As to question 1, as we mention in an earlier comment, we have not analyzed this issue in jurisdictions other than DC. Like you, I have heard generally that some jurisdictions do not count document review as the practice of law for the purposes of meeting the criteria to waive their bar admission requirements. I do not doubt that this occurs, but I have yet to see any written opinions or other authority from any state bar asserting or justifying this position (nor am I aware of this specifically happening in New York.) But, please note the comment from Gregory P. Bufithis, Esq. above. Greg is the Founder/Chairman of The Posse List, and is an industry leader and expert on the document review market. When he says that this is a common complaint from his members, that means it certainly occurs.

    As to question 2, again, we have only looked at this issue with respect to DC, but it is a really good question. A very common mistake people make is to rely on a staffing agency or a managed review vendor— two types of entities that are not authorized to engage in the practice of law— for guidance on how to properly comply with bar requirements. Understandably, many people simply assume that because a company is offering a job for people who are not barred in that jurisdiction, that it is therefore “okay” to do that job without being licensed there. How could they possibly publicly advertise for positions that people aren’t allowed to fill?

    All I can say is that it happens. All the time. We see this even in DC, where the requirement for DC bar membership for document reviews is clearer than in most jurisdictions (See our prior blogs, e.g. http://tanenholzlaw.com/560). Yet, even in DC, we still see jobs posting for “any jurisdiction” or even J.D.’s only.

    There may be certain circumstances or bar rule exceptions that apply to a given job, but in general, we do not think it is wise to rely only on your prospective employer’s opinion as to whether bar membership is required. Your prospective employer may or may not know or care about the bar rules.

    With respect to people whose bar admission is “pending,” the answer may be different. For example, DC Court of Appeals Rule 49(c)(8) provides a limited exception under certain circumstances for lawyers whose bar applications are pending. You would have to investigate the applicable rules under the particular circumstance in which you are about to enter.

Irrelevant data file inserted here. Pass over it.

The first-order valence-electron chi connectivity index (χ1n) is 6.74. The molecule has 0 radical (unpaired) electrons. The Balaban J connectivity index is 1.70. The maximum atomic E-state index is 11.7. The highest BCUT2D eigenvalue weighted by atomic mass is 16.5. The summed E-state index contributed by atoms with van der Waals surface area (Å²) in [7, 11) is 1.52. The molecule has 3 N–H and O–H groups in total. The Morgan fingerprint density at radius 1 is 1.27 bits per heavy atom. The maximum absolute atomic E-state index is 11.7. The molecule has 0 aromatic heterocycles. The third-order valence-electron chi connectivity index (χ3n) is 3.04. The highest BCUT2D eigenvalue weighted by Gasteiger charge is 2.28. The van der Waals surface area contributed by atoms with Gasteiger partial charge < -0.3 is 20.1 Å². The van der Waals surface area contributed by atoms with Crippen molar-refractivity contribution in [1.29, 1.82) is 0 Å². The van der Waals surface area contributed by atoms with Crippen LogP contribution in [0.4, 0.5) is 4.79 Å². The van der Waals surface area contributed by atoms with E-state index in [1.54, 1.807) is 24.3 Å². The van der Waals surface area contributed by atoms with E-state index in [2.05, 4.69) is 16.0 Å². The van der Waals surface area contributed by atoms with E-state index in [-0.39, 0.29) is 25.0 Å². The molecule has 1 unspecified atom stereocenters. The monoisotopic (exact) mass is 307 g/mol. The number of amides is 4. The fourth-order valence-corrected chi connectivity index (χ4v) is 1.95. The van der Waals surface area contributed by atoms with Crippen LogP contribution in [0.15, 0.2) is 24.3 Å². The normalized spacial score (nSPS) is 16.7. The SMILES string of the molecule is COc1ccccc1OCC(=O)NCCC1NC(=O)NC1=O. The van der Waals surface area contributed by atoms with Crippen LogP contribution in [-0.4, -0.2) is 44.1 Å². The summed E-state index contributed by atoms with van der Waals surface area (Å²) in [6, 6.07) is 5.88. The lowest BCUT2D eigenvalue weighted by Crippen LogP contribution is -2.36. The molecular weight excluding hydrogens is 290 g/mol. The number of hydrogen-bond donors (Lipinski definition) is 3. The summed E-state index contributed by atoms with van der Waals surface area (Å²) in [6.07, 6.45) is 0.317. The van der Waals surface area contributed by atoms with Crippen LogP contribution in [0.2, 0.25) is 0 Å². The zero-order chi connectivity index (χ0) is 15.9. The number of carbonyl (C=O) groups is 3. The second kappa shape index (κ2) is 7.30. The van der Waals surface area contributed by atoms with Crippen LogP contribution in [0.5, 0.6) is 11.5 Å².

Thanks again for your comments, and good luck to you!

  7. Robert Simpson says:

    I’m working for an agency (I’m barred in DC) performing document review. For the past week I’ve overheard the recruiter, an attorney (not barred in DC), say that bar license doesn’t matter to her so long as you are barred somewhere. The office where this work is performed is located in DC, reviews consist of all levels of document review and the work is managed at the agency (beyond administratively, ie strategy, reviewing responsive documents, making changes to coding and conveying opinions on responsiveness and privilege) by another attorney who is also not licensed in DC. When a potential recruit said they were only barred in Maryland and asked if that would be a problem this recruiter said “absolutely not, you are billed to the client as a document reviewer and they only care that you are licensed somewhere.” This sounds like she is opening the agency, the firm and clients all to some serious liability and that she is actively rule breaking. If they require a bar license then it’s clear that an attorney is required to perform the work and per the opinion must be barred in DC. What is your take on this situation? It is unfortunate for me because she is using this lack of DC license to convince the agency they could lower their rate by 25%. It is a disappointing situation because I am quite fond of the employees at the agency but this seems like a sinking ship.

    1. Robert, thanks so much for your comment! You raise some great questions. I’ve decided to respond to you fully in a new post that we will make today. I look forward to your thoughts, thanks!

  8. dk says:

    Under supervision …my interpretation is that this means an attorney must sign off on every document … as paralegal can draft legal documents yet cannot sign the document because it must be reviewed an signed by an attorney… clicking responsive in a document review is essentially not enough unless an attorney signs off on each responsive document ththi s making the supervision requirement redundant and further making “managed jd projects” uncalled for… document review is legal work and thus only a barred attorney can practice law in the specific state they are barred in without supervision

  9. DK says:

    Document review is considered the practice of law. This means that you cannot practice law without a license. Although a paralegal/ jd can assist, they must be under supervision. I would also like to point out that “under supervision” does not translate to merely watching others, it means reviewing, and signing off on it. As when a paralegal drafts a document for the court, that document has no legal meaning until it is signed and approved by an attorney. Similarly, each reviewed document must be signed off by an attorney. This essentially makes JD reviews and review attorneys “barred in any state” obsolete, and further limits the pool to attorneys being allowed to only “practice law” in the state in which they are barred… Essentially when a document is marked responsive/privileged, that is an electronic signature by an attorney.